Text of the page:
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(I originally wrote this on a forum at "Team Chevelle")

Automotive Electrical Basics

After reading many of the excellent “Basic of Basics” topics authored and posted by “MartinSR” over in the body forum, and reading and replying to numerous posts in the electrical forum, I thought it was about time to write a “Basics” of my own.

I make no claims to being an “expert”, nor am I a professional automotive electrical specialist. To be frank, the newer cars that you have to “plug in” to diagnose are beyond what my old head can handle, but I feel I have a good knowledge of DC circuitry, and troubleshooting skills. So….

A lot of us without hesitation will completely disassemble an engine, transmission, or other intricate and precise mechanical device, repair it, and put it back together. But when it comes to why a lamp won’t light, or [multiple quote] “weird turn-signal, horn, name something” problems occur, a lot of us throw up hands in frustration. I hope this will help you to get an understanding of the elusive “Eddie Electron”, and his peculiar behavior. I’ll apologize in advance for being “too simplistic” but I write how I teach/explain. My descriptions will deal with DC circuitry, in negative ground situations.

In dealing with automotive electricals, the thing to remember is the word “circuit”. Note it’s similarity to the word “circle”! A complete DC electrical circuit MUST have the following components (at a minimum) to operate:
1) Source of Power (Battery)
2) A “To” Path (a way to get the electricity from the Source to the Load - wires.)
3) Load (a device that uses/consumes electricity – bulb, motor)
4) A “From” Path (a way to get spent electricity from the Load, back to the Source – Ground).

(It’s the same basics as internal combustion – Suck, Squeeze, Bang, Blow – if you have all 4, at the right time, it WILL run!)

Circuit 101:
In easy terms the positive/full “juice” leaves the battery (source), travels down the wire (“To” path), into the light bulb (load). The lamp uses the “juice” (load) and the negative/empty “juice” travels back (“From” path) to the battery (source) to be replenished. This makes a complete circle or circuit.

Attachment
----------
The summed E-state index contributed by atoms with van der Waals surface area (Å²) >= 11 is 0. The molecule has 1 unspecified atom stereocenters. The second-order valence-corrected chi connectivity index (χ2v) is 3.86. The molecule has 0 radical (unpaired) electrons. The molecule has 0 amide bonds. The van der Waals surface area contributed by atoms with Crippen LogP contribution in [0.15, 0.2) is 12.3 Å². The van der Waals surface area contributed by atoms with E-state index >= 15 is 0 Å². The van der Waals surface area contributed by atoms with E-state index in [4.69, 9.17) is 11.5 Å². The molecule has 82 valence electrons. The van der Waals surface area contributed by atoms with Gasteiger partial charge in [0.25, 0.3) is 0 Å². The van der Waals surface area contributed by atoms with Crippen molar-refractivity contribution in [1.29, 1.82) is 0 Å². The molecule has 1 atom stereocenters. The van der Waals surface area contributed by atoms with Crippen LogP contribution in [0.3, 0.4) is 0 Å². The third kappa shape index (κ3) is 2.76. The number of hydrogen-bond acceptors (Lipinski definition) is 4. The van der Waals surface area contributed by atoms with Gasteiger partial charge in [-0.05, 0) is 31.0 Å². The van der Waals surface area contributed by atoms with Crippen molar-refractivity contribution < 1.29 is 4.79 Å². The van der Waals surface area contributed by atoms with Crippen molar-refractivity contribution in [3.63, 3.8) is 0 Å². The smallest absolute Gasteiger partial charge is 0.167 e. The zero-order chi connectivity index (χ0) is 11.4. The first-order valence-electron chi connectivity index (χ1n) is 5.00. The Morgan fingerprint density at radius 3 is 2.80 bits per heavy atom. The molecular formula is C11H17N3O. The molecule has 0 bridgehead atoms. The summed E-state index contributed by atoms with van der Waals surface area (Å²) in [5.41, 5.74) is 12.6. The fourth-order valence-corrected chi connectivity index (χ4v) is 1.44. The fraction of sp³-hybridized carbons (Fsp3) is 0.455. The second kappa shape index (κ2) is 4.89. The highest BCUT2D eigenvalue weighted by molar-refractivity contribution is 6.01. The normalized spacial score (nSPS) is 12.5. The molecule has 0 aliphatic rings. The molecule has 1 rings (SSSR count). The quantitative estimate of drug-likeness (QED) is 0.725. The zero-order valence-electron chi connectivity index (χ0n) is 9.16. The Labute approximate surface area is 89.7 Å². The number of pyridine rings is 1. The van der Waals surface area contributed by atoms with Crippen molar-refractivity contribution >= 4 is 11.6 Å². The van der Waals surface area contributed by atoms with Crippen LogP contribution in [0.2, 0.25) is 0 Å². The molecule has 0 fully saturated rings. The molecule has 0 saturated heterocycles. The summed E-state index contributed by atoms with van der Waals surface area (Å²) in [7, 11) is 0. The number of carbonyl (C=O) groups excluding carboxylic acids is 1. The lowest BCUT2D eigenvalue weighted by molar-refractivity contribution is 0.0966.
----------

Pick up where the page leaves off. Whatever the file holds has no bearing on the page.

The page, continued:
Any break or marginal connection in this circuit will result in something wrong or not working properly. It doesn’t matter what type of electrical circuit you are dealing with (lights, horn, stereo), they all have these 4 basic components.
A basic thing to remember is that BOTH paths must be of EQUAL capacity for the circuit to work properly! Example: The load asks for 150 boxes of “juice” to do its work, but has only 75 boxes worth of road (path) to send it back – the light won’t light – or it will find another road to send the boxes back (screwing up other things along the way). This brings us to the next topic, Grounding.

Ground, Grounds, or Grounding.
The cars we love/hate use a negative ground system. The negative side of the battery is attached by a cable to the body/frame of the car, and uses the frame, or steel/metal components of the car as a path back to the battery (source). The entire car becomes our “From” path back to the battery. This is why our wiring harnesses typically contain 1 wire for a given circuit.

Example: Positive juice leaves the battery or fuse block via a wire, it might go through a switch, or relay down another wire to a bulb, then….??? The base/case of the bulb is screwed into a socket, which is attached via metal contact, by bolts or friction to the metal of the car, which is attached to the negative side of the battery. A complete circuit! (An exception might be a lamp socket attached to plastic or other poor conductor – then a negative or “from” wire will be run to the nearest convenient metal object to complete the circuit.)

The problematic part of automotive electrics is usually the negative or Ground side of the circuit. It relies upon the mechanical contact between electrically conductive parts to do its job. Remember the “equal” example? If you don’t have good connections on the “from” side, the “to” side won’t work.